The change in the overnight “leader” was, however, largely a result of two factors related to Pennsylvania’s election laws. First, like many other states, Pennsylvania expanded the use of mail balloting in response to the pandemic. But this expansion was not coupled with pre-processing of ballots, which drastically slowed the tabulation of these votes. Second, and related to the first, Democrats were more likely to use mail ballots in 2020 while Republicans preferred to vote in-person. Together, this created a non-random tabulation process where Republican ballots were counted disproportionately first, and Democratic ballots were counted disproportionately after. In combination with the media’s coverage of the race, the stage was set for conspiracy theories to be born.

Although nothing nefarious happened in the state, the media’s coverage of the election led many voters to think otherwise and to question the process and validity of the outcome. Indeed, it probably even contributed to Trump himself challenging the Pennsylvania election, even though a federal appeals court ultimately rejected the suits saying they “have no merit.”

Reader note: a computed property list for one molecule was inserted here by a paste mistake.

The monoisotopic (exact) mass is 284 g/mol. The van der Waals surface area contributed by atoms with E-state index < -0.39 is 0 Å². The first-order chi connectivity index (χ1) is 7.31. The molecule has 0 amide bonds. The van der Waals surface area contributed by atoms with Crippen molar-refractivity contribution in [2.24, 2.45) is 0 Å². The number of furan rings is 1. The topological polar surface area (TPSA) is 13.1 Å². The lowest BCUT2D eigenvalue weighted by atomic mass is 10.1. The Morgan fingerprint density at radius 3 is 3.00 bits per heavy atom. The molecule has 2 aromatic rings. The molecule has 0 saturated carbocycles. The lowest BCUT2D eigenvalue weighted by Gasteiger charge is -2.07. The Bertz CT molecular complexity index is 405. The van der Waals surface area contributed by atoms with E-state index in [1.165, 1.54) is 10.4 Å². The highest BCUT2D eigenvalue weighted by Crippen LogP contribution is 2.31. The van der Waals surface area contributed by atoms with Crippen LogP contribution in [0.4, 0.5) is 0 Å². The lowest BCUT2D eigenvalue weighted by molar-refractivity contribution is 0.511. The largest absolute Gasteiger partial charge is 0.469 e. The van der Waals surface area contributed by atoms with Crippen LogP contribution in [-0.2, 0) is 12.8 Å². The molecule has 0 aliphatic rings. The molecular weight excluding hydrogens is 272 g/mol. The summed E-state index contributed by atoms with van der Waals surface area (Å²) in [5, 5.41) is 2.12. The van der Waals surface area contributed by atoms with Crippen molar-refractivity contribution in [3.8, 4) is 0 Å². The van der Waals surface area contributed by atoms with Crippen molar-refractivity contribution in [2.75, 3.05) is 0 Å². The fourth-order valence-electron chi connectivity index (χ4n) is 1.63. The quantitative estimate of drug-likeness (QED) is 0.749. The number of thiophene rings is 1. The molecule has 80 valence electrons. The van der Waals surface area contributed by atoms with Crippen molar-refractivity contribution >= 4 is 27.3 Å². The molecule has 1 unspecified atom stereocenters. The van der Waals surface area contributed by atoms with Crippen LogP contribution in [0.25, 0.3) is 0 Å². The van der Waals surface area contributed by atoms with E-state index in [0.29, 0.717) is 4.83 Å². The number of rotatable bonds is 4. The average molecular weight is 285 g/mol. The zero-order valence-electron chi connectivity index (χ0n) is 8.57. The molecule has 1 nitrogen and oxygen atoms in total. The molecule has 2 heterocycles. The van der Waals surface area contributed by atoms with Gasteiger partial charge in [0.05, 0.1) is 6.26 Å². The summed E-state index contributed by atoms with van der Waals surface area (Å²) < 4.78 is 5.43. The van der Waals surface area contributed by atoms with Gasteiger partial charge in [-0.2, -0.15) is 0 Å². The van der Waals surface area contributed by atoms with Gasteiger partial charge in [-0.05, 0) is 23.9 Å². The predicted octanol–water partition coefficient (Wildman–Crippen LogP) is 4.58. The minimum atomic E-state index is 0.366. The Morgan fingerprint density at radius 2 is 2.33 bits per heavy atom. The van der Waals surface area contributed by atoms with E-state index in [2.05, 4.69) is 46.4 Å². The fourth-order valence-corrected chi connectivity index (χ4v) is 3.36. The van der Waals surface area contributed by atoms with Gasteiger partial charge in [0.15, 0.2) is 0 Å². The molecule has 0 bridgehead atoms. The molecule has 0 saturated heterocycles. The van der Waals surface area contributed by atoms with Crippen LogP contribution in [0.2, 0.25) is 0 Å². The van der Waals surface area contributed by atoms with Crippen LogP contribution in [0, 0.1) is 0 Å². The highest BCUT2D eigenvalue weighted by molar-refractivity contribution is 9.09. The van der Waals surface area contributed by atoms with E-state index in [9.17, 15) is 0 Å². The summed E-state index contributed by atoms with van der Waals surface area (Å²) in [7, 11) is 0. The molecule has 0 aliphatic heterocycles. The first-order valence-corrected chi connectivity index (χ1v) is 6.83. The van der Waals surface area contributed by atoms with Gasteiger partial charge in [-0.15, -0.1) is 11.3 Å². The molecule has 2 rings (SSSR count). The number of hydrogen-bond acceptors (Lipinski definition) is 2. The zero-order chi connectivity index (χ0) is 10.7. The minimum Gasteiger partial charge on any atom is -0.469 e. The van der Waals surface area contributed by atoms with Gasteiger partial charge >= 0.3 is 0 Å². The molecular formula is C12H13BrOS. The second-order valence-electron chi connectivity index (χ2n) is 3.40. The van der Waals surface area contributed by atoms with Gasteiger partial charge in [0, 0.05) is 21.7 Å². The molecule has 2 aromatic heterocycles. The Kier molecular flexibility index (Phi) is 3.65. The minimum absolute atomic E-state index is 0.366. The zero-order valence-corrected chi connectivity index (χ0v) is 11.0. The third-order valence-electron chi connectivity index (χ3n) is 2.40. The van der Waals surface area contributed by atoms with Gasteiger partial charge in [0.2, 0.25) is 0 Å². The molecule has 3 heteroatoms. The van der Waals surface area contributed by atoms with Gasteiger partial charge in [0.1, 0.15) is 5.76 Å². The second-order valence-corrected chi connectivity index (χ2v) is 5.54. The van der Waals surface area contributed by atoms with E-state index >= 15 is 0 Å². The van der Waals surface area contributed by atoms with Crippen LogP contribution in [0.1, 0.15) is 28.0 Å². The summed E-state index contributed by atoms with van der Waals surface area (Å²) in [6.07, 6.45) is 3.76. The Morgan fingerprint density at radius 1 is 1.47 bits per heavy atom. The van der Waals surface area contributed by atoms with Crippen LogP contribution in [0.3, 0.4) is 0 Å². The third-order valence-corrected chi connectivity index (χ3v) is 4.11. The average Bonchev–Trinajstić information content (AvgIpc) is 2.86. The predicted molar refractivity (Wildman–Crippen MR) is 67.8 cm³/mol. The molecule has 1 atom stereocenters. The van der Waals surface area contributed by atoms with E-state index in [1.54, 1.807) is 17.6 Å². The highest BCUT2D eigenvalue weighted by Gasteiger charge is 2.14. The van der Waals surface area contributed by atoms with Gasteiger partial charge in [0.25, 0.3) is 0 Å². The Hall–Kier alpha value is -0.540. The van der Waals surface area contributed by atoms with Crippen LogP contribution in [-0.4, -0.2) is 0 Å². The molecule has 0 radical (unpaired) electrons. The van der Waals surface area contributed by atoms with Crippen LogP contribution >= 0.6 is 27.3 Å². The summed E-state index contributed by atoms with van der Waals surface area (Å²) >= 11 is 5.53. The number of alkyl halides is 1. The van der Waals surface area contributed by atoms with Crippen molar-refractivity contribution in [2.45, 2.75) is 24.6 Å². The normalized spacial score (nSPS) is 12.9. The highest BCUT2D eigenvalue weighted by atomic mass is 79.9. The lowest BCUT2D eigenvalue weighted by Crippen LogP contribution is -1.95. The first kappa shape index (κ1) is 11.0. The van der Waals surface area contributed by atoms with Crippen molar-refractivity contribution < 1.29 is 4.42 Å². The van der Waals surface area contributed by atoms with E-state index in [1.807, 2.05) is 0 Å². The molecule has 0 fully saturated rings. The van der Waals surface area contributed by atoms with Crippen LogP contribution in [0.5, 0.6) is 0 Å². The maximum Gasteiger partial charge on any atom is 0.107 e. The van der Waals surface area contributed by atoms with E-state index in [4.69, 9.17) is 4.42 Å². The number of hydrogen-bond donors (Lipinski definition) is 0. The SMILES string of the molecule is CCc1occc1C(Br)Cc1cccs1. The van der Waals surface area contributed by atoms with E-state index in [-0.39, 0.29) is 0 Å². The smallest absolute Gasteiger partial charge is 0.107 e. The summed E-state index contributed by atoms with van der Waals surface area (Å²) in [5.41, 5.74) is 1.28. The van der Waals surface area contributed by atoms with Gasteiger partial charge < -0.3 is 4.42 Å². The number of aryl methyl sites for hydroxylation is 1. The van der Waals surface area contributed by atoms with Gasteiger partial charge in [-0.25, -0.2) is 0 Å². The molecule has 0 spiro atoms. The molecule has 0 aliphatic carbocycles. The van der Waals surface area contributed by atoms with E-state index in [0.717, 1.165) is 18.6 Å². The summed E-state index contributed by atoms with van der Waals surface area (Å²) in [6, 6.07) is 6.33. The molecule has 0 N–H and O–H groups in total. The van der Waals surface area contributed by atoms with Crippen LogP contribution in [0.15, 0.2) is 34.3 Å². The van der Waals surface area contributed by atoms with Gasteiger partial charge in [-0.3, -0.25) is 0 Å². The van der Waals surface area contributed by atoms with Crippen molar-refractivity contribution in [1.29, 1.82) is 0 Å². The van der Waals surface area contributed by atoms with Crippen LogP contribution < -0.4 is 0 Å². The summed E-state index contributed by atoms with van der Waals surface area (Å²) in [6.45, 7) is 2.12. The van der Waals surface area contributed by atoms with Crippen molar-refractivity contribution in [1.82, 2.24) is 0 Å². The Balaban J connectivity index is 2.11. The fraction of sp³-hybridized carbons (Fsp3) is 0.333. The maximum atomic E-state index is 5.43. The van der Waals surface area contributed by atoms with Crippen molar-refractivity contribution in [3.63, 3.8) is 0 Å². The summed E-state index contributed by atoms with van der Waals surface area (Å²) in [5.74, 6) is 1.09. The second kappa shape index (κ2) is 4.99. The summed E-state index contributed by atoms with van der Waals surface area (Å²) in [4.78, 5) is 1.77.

This is not unique to Trump or presidential elections, nor is it unique to Pennsylvania. The recent Republican gubernatorial primary in Arizona saw Karrin Taylor Robson with a higher vote total than Kari Lake on Tuesday night shortly after the polls closed. By Wednesday morning, more Lake ballots had been tabulated, pushing her ahead of Robson. Robson would eventually concede on Thursday, but nonetheless felt compelled to state, “I accept the results, I trust the process and the people who administer it,” presumably to allay any concerns supporters might have about fraud, which is something that would ideally be universally understood and not have to be a pronounced part of one’s concession speech.